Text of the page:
At 25, in only his 20th Test, he is still fairly young and will mature. The trouble is that South Africa needs his growth to happen now and his confidence to come quickly, especially because half of their top six is even more inexperienced. Rassie van der Dussen is the last of the green crop and his debut knock does not need to be overanalysed. It won’t go unnoticed that he took 34 balls to score 6, a scoring rate for which the man he replaced, Temba Bavuma, was often criticised. Van der Dussen had reason to be circumspect – South Africa were 71 for 3 in the morning session when he was called upon – but he will know how the go-slow has haunted Bavuma, who may yet recover in time for the second Test.
And then there is Quinton de Kock, who doesn’t care much for posing either.
De Kock rescued the innings from 111 for 5 through a combination of bloody-mindedness and luck and a selection of strokes that were both foolhardy and fantastic. He began with five boundaries, three off one Curran over and one-off Broad. De Kock’s most assertive shot was his fifth, a slap to third man off the stand-in spin of Joe Root, which took him to 21. Root could have ended his innings two balls later, when de Kock top-edged but the ball landed safely between mid-off and mid-on.
Curran was dispatched for two more boundaries but then Root created another chance, when de Kock, on 35, edged but the ball was deemed not to have carried to Ben Stokes at slip. Another two edges off Anderson followed – the first flew over the cordon, the second scooted past gully before Root had a third bite. De Kock, on 45, top-edged a paddle sweep that once more eluded Stokes at slip.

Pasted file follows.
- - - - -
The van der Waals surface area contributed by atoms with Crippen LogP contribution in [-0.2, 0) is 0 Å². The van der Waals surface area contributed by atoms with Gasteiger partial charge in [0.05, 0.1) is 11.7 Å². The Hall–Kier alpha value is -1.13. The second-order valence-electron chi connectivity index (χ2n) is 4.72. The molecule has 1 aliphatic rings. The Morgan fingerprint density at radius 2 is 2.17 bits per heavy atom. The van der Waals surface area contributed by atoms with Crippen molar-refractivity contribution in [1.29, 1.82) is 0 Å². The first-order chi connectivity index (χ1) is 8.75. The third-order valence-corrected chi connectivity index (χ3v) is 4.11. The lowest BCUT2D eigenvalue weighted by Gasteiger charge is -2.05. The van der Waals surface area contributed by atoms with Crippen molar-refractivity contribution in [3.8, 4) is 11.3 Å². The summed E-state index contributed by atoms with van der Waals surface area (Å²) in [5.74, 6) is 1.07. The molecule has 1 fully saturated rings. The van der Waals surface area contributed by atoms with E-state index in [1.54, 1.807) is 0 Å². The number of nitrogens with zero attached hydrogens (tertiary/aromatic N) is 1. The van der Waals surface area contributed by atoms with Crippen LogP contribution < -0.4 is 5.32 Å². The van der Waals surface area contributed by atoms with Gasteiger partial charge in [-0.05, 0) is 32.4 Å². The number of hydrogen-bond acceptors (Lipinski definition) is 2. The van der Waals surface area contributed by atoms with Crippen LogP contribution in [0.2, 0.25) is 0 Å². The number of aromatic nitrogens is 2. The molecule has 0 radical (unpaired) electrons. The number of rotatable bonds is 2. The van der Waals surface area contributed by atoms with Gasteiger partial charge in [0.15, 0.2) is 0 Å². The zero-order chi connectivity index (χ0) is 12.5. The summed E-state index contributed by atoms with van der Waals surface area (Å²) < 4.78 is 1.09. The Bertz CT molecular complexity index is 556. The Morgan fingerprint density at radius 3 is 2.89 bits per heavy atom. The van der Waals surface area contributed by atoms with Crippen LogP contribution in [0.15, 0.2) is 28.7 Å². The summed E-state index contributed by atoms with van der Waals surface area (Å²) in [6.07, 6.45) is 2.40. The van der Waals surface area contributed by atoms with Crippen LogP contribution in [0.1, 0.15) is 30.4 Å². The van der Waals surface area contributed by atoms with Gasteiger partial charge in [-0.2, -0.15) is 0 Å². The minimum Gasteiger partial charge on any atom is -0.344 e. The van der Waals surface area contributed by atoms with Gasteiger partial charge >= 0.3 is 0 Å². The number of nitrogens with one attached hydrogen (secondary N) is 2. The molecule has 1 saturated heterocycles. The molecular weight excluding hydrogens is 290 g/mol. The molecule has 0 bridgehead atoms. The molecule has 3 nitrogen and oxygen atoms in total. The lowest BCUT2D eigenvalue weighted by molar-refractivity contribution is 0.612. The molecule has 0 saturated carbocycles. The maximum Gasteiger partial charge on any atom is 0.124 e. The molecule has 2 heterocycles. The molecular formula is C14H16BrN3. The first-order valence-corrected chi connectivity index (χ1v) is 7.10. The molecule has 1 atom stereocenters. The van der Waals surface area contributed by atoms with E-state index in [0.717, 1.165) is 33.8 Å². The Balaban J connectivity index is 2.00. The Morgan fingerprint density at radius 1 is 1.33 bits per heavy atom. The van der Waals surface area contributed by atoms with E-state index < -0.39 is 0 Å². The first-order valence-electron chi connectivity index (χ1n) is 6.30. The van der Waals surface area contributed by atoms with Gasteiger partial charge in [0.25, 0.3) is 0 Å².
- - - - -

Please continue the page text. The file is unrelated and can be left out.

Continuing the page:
Four balls later, de Kock brought up the only South African half-century of the day and it was cheered with the gusto a hundred would have received. Still, things did not exactly get easier for de Kock after that. He was on 59 when he almost dragged an Archer delivery onto his off stump.
It was only after the tea break, with the Centurion sun belting down, the opposition attack fighting dehydration and one wicket between de Kock and the tail, that he owned a period of the day. He lashed out – at Broad, at Anderson the tail, at anything that suggested there were runs to be had – until Curran nicked him off just as the heat was cooling and South Africa were starting to feel settled. De Kock was five short of what would have been a third century this year. He was applauded off but some of the gusto was gone.
South Africa’s day did not have a final sting – quite the contrary as Kagiso Rabada was bowled off the final ball – but they will not be entirely unhappy with how they finished, even though the best batting conditions are still to come and England will be able to make use of them. But nor will South Africa be able to go so far as saying they have repaired their confidence just yet. For now, they’re still posing.